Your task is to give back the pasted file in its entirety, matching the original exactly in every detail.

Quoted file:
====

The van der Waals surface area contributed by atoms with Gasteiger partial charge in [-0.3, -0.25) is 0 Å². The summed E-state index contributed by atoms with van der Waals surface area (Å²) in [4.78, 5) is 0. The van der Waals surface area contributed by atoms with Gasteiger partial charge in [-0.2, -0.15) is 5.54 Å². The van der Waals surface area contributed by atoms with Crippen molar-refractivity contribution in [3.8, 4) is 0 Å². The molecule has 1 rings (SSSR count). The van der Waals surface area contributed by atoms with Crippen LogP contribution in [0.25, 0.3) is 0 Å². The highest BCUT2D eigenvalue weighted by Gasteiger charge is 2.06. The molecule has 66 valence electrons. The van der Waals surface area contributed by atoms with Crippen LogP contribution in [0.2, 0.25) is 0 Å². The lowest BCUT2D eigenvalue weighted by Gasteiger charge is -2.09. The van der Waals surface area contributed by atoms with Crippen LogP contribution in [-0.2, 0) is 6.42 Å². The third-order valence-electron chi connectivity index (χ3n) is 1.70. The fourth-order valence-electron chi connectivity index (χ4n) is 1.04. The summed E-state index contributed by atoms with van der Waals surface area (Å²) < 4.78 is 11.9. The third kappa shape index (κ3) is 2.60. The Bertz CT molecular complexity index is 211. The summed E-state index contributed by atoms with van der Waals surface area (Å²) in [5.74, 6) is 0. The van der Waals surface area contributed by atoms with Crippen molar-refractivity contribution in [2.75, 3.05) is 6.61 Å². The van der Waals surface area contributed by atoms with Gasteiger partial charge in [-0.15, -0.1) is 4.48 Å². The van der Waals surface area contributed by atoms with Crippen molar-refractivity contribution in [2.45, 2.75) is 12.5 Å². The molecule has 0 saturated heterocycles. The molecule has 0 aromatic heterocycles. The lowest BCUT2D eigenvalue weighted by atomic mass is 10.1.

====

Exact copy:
The van der Waals surface area contributed by atoms with Gasteiger partial charge in [-0.3, -0.25) is 0 Å². The summed E-state index contributed by atoms with van der Waals surface area (Å²) in [4.78, 5) is 0. The van der Waals surface area contributed by atoms with Gasteiger partial charge in [-0.2, -0.15) is 5.54 Å². The van der Waals surface area contributed by atoms with Crippen molar-refractivity contribution in [3.8, 4) is 0 Å². The molecule has 1 rings (SSSR count). The van der Waals surface area contributed by atoms with Crippen LogP contribution in [0.25, 0.3) is 0 Å². The highest BCUT2D eigenvalue weighted by Gasteiger charge is 2.06. The molecule has 66 valence electrons. The van der Waals surface area contributed by atoms with Crippen LogP contribution in [0.2, 0.25) is 0 Å². The lowest BCUT2D eigenvalue weighted by Gasteiger charge is -2.09. The van der Waals surface area contributed by atoms with Crippen LogP contribution in [-0.2, 0) is 6.42 Å². The third-order valence-electron chi connectivity index (χ3n) is 1.70. The fourth-order valence-electron chi connectivity index (χ4n) is 1.04. The summed E-state index contributed by atoms with van der Waals surface area (Å²) < 4.78 is 11.9. The third kappa shape index (κ3) is 2.60. The Bertz CT molecular complexity index is 211. The summed E-state index contributed by atoms with van der Waals surface area (Å²) in [5.74, 6) is 0. The van der Waals surface area contributed by atoms with Crippen molar-refractivity contribution in [2.75, 3.05) is 6.61 Å². The van der Waals surface area contributed by atoms with Gasteiger partial charge in [-0.15, -0.1) is 4.48 Å². The van der Waals surface area contributed by atoms with Crippen molar-refractivity contribution in [2.45, 2.75) is 12.5 Å². The molecule has 0 saturated heterocycles. The molecule has 0 aromatic heterocycles. The lowest BCUT2D eigenvalue weighted by atomic mass is 10.1.